Your doctor will look into your eyes with a special instrument to assess possible damage to the retina.

Other tests may include:

  • Creatinine and potassium test: This is a blood test that indicates how well the kidneys are functioning and whether they’re damaged.
  • Urine analysis: Abnormalities, such as the presence of blood and protein, give an indication of kidney damage and may suggest that the kidneys are also involved in causing secondary hypertension.
  • Blood glucose (fasting) and HbA1C: These can indicate the presence of diabetes, which increases the risk of complications.
  • Fasting lipogram: This diagnoses high cholesterol, which adds to the risk of complications in an individual with hypertension.
  • Electrocardiogram (ECG): This is a recording of the electrical activity of the heart, which indicates the degree of damage to the heart and which detects previous heart attacks.

If there is reason to suspect that BP measurements taken in the doctor's rooms don’t represent true BP (for example, as a result of white coat hypertension), or if there are large fluctuations in BP, out-of-office BP monitoring over 24 hours may be needed. This can take the form of self-monitoring at home or continuous ambulatory BP monitoring.

The 24-hour monitor is now considered a highly accurate and reproducible investigation, and predicts outcome far more accurately than office BP. A daytime mean blood equivalent to office 140/90mmHg is 135/85mmHg.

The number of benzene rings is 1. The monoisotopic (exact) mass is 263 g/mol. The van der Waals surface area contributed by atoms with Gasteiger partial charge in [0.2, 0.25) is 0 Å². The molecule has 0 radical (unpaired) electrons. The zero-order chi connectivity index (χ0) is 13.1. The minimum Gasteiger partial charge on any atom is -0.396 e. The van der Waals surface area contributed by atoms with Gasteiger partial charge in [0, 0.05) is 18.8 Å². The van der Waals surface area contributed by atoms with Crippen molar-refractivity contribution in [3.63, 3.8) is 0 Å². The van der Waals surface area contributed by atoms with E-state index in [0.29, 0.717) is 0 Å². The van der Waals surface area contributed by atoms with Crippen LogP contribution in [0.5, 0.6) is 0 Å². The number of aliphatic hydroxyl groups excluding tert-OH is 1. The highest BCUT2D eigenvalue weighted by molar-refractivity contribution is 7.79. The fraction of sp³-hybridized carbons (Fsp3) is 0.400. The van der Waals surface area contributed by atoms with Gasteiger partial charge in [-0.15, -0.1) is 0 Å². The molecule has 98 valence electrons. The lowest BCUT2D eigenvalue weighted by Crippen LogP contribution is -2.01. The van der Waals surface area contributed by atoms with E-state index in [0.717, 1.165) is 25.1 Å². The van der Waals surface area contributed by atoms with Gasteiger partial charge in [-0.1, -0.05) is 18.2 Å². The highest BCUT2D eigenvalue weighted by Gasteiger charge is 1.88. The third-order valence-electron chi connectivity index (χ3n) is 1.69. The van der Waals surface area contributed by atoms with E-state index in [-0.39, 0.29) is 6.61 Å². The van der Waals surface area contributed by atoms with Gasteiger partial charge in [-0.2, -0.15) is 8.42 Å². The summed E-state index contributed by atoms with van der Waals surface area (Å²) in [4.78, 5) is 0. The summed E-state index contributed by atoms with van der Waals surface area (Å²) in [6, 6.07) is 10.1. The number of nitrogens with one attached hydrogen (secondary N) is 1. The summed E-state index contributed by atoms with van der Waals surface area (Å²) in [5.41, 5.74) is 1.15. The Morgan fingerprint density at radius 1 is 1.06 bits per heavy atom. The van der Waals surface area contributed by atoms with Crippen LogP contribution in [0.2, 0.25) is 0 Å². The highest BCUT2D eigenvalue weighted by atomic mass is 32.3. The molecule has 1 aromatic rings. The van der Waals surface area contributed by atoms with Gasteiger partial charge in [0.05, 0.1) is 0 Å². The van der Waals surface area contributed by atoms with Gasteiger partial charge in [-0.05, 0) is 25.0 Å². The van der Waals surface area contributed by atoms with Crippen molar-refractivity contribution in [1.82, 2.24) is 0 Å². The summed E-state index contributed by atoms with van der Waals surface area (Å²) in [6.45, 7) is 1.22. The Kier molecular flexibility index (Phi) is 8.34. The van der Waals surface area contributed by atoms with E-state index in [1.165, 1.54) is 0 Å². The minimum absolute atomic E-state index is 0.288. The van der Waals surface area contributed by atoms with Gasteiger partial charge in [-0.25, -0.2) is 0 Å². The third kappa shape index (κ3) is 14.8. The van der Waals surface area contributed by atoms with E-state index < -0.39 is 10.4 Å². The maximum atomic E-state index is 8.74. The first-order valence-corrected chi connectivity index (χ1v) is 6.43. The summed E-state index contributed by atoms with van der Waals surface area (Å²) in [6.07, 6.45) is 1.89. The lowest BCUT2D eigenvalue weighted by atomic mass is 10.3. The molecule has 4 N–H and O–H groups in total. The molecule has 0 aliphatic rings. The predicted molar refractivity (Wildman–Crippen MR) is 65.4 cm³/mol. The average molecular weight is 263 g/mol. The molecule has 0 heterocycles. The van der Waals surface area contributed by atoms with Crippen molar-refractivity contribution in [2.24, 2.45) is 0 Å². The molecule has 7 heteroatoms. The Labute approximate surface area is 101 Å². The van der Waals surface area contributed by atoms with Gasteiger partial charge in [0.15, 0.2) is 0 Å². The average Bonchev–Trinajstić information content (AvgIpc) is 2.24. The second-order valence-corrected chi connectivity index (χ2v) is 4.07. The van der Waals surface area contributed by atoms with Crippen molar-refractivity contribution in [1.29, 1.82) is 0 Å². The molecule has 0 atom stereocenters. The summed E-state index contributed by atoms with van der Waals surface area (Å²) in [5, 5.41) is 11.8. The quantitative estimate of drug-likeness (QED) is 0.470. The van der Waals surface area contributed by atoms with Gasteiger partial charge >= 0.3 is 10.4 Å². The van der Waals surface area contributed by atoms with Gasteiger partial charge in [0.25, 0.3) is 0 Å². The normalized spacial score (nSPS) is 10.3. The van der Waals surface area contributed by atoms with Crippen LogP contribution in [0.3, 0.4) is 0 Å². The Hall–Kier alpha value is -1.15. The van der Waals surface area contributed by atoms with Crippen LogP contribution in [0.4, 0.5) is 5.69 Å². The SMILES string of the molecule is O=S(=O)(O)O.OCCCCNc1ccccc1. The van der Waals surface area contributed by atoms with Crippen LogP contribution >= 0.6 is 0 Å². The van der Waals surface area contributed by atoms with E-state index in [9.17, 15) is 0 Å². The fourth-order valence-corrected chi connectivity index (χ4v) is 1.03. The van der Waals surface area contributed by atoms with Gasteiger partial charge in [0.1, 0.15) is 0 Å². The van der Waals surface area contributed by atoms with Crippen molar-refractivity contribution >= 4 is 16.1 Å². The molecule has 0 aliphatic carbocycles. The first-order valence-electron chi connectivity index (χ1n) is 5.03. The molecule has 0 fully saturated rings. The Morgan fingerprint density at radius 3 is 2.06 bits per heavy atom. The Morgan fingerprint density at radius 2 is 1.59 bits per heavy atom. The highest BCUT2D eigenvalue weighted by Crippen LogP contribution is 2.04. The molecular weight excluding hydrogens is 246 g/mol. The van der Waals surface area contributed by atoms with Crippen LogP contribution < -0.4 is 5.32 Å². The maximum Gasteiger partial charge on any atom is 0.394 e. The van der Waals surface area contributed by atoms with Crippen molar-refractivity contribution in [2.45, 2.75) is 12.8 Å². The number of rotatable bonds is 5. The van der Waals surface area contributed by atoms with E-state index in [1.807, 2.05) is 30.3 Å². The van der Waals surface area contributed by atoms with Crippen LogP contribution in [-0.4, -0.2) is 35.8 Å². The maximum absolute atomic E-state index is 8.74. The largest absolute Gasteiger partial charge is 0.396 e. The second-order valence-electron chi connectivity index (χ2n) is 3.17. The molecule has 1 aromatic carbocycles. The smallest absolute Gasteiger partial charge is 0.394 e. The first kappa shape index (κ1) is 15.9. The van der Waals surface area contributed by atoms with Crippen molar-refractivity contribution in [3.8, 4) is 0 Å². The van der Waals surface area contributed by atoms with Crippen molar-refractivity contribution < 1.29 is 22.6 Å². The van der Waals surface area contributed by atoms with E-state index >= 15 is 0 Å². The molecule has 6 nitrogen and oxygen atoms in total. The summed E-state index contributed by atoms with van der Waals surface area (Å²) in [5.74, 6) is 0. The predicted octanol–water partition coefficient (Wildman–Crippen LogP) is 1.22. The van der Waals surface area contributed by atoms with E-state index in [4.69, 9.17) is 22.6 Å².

2. Special tests to detect organ damage
Other tests may be done to determine if hypertension has caused damage to your heart or kidneys, or if you’ve had a stroke.

  • Chest X-ray: This shows the size of the heart and presence of fluid in the lungs.
  • Echocardiogram: This shows a live image of the heart and its contractions on a television screen.
  • CAT or MRI scans: Computerised axial tomography (CAT) or magnetic resonance imaging (MRI) can show damaged brain tissue in a person who has had a stroke.

3. Tests to detect causes of secondary hypertension
Tests that may be done to check for causes of possible secondary hypertension, such as kidney artery problems (renovascular disease) or hormonal (endocrine) problems, include:

  • Renal and duplex Doppler ultrasound: A test that uses sound waves to detect narrowing of the arteries that supply blood to the kidneys and signs of kidney disease.
  • CT or direct renal artery angiogram: Dye is injected and its course followed through the renal arteries to show any narrowing in the arteries.
  • Plasma renin activity and aldosterone determination: A blood test that determines the level of renin and aldosterone – hormones that play an important role in BP control.
  • NMA and norepinephrine test: The levels of these two hormones are high in certain rare tumours of the adrenal glands that result in hypertension.
  • Sleep studies to detect sleep apnoea.

Reviewed by Prof Brian Rayner, nephrologist and Director of the Hypertension Clinic, Groote Schuur Hospital. MBChB, FCP, MMed, PhD. May 2018.